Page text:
At least 12 people have died in twin attacks in Tehran on Wednesday, the head of Iran's emergency department, Pir-Hossein Kolivand, was quoted as saying by state broadcaster IRIB.
Iran's state-run IRNA news agency had earlier said two security guards were killed and more than 30 people wounded in attacks on the parliament building and the shrine of Ayatollah Ruhollah Khomeini.
Assailants armed with Kalashnikov rifles stormed the parliament building Wednesday and one of the attackers blew himself up inside, where a session had been in progress. Another group of attackers, including a second suicide bomber, struck the shrine.
The Islamic State group claimed the attacks, its first ever carried out in Iran. The Sunni militant group is at war with Iran-backed forces in Syria and Iraq, and views Iran's Shia majority as apostates deserving of death.
An official at Khomeini's mausoleum in south Tehran said "three or four" people had entered via the western entrance and opened fire, killing the gardener and wounding several people, according to the Fars news agency.
Fars said a female suicide attacker blew herself up outside the shrine and published photos showing the explosion.
Four men armed with rifles and a pistol were reported to be inside the parliamentary complex, around 20 kilometres away (12 miles) in the centre of the city.
Tasnim news agency said one of the men had later left the building and was firing in the street, but was forced back inside by police fire.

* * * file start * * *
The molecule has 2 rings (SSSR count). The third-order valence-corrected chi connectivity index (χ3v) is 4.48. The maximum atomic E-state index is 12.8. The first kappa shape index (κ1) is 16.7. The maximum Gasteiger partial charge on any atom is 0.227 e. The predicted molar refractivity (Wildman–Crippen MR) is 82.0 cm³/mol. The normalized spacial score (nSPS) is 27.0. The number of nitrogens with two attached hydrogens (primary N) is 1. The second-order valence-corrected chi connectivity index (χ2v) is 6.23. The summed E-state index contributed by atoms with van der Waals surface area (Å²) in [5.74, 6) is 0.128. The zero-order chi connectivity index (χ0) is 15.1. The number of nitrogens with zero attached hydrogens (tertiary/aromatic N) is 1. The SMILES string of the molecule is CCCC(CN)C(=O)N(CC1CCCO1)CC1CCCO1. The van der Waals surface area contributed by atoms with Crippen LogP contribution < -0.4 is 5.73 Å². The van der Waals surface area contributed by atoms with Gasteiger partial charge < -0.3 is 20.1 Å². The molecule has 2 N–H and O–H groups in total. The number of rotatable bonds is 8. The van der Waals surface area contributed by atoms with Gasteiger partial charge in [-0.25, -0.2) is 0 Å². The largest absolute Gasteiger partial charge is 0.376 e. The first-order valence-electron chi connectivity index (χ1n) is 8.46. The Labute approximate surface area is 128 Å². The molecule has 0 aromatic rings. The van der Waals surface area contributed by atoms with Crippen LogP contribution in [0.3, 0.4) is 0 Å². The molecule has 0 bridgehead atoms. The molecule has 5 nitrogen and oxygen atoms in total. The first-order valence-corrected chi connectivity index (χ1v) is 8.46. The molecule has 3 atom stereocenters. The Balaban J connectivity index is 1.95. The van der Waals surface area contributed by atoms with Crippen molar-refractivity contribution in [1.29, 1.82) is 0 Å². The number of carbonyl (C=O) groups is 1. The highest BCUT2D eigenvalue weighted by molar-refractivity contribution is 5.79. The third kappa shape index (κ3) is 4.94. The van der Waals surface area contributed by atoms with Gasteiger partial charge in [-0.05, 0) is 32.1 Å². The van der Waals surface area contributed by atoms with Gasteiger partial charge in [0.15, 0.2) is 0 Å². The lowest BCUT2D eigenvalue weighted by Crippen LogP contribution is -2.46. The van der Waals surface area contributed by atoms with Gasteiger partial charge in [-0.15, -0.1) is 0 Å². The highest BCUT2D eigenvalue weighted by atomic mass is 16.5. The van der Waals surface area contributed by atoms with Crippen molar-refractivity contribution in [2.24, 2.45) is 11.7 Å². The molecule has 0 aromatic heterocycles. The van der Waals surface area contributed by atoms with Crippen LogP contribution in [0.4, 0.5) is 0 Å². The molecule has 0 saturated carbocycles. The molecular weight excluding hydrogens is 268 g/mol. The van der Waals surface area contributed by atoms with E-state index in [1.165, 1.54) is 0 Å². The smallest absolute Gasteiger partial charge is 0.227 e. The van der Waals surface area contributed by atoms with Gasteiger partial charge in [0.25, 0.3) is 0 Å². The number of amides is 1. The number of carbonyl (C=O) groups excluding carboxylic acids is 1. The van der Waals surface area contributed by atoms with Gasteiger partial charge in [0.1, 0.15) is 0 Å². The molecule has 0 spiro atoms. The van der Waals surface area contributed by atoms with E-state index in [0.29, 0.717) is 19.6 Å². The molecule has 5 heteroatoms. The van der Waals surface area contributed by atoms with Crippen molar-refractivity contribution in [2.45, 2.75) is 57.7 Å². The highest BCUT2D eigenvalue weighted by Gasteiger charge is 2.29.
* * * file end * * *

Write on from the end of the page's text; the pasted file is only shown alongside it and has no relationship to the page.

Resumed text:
News agencies ISNA and Fars had earlier said three people had been shot after the gunmen entered via the north entrance, including at least one security guard.
The ILNA news agency said security forces were dismantling a bomb inside the Khomeini shrine and that firing was still going on around the site.
It was not clear if the assailants had been able to enter the actual mausoleum.
The city was on lockdown, with streets blocked and the metro closed, and journalists kept away from the shrine by police.
Interior Minister Abdolrahman Fazli told ISNA he had convened a special meeting of the country's security council.
Iran has been singled out as a target by jihadist groups, including IS, but has largely escaped attacks within its urban centres.
Iran, the predominant Shia power, has been helping both Iraq and President Bashar al-Assad's regime in Syria to battle the Sunni extremist group.
IS is under increasing pressure in both countries, having lost significant territory in the face of offensives now targeting its last two major urban bastions, Raqa in Syria and Mosul in Iraq.
IS published a rare video in Persian in March, warning that it "will conquer Iran and restore it to the Sunni Muslim nation as it was before."
IS and other extremists consider Shias to be apostates, and the video accuses Iranians of persecuting Sunnis over the centuries and into modern times.
Militant groups are also known to operate in Iran's southeastern Sistan-Baluchistan province, which borders Pakistan and has a large Sunni community.
Jaish-ul Adl (Army of Justice), which Tehran accuses of links with Al-Qaeda, has carried out several armed attacks inside Iranian territory in recent years.
Iran's supreme leader Ayatollah Ali Khamenei said on Sunday that attacks by IS in Europe and elsewhere showed that Western policies in the Middle East have backfired.
"This is a fire that (Western powers) themselves ignited and now has backfired on them," he told a gathering of senior officials in Tehran.